Today's arrest of Silk Road operator Ross Ulbricht, and the seizure of his $3.2 million stash of Bitcoins, has been a long time coming.
The feds have been investigating Silk Road — a major web site on the secret internet for criminals — and the Tor web network and browser you need to visit it, for years. The probe goes back to January 2011.
Here's how it went down:
Tor first popped onto the national security/federal crime radar, at least publicly, in June 2013, when a photo emerged of NSA leaker Edward Snowden's laptop, which features a Tor sticker.
Because Tor allows secret, anonymous and encrypted web browsing, it would be the perfect vehicle for someone like Snowden to store or transport secrets.
It's also perfect for criminals, as Business Insider revealed back in March.
In June 2013, Ulbricht allegedly logged into Silk Road from an Internet Cafe in San Francisco. From there the feds traced his Gmail logs and located his home, 500 feet away, on Hickory Street in San Francisco. They intercepted his mail and found he had allegedly been receiving fake IDs.
Agents visited him on July 26, 2013, and discovered his roommates knew him as "Josh." He declined to answer their questions.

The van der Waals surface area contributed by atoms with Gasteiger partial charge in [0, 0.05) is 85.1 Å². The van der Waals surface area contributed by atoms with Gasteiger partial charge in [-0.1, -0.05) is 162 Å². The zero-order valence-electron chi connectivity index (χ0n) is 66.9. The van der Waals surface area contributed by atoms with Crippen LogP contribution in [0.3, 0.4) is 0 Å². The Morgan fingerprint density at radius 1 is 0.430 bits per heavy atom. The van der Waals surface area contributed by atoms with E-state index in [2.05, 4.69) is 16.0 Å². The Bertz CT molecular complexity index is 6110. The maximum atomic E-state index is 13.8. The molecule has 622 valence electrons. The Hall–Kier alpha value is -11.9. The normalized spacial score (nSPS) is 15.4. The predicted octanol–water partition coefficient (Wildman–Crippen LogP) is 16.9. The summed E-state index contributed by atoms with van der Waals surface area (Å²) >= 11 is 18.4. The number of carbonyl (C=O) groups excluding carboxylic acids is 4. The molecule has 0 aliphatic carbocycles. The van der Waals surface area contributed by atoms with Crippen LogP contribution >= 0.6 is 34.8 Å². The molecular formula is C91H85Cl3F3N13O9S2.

In July 2013, the FBI located the Silk Road server and copied an image of it — all its contents, in other words. They discovered 957,000 registered accounts on the server, of which at least 30% were from the U.S.
Things came to a head in early August, when the FBI arrested a man who was allegedly trading child pornography via a Tor-hosted site called Freedom Hosting.
At that point, "dark web" sites began going offline as users figured out that as much as 50% of the Tor network had been compromised by the feds.
The fact that Ulbricht was still online, and operating Silk Road, through September, is therefore surprising. he had ample warning the feds were after him as far back as June.
In fact, as the indictment against him makes clear, the feds were on to Silk Road back in January 2011. Their investigation discovered him allegedly trying to hire a hitman to take care of an extortionist in March 2013.
The bottom line is that if you were doing anything illegal on Tor or Silk Road for the last three years, you may be screwed.
More From Business Insider
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- Alleged Founder Of Silk Road Accused Of Trying To Take A Hit Out On A User On The Site
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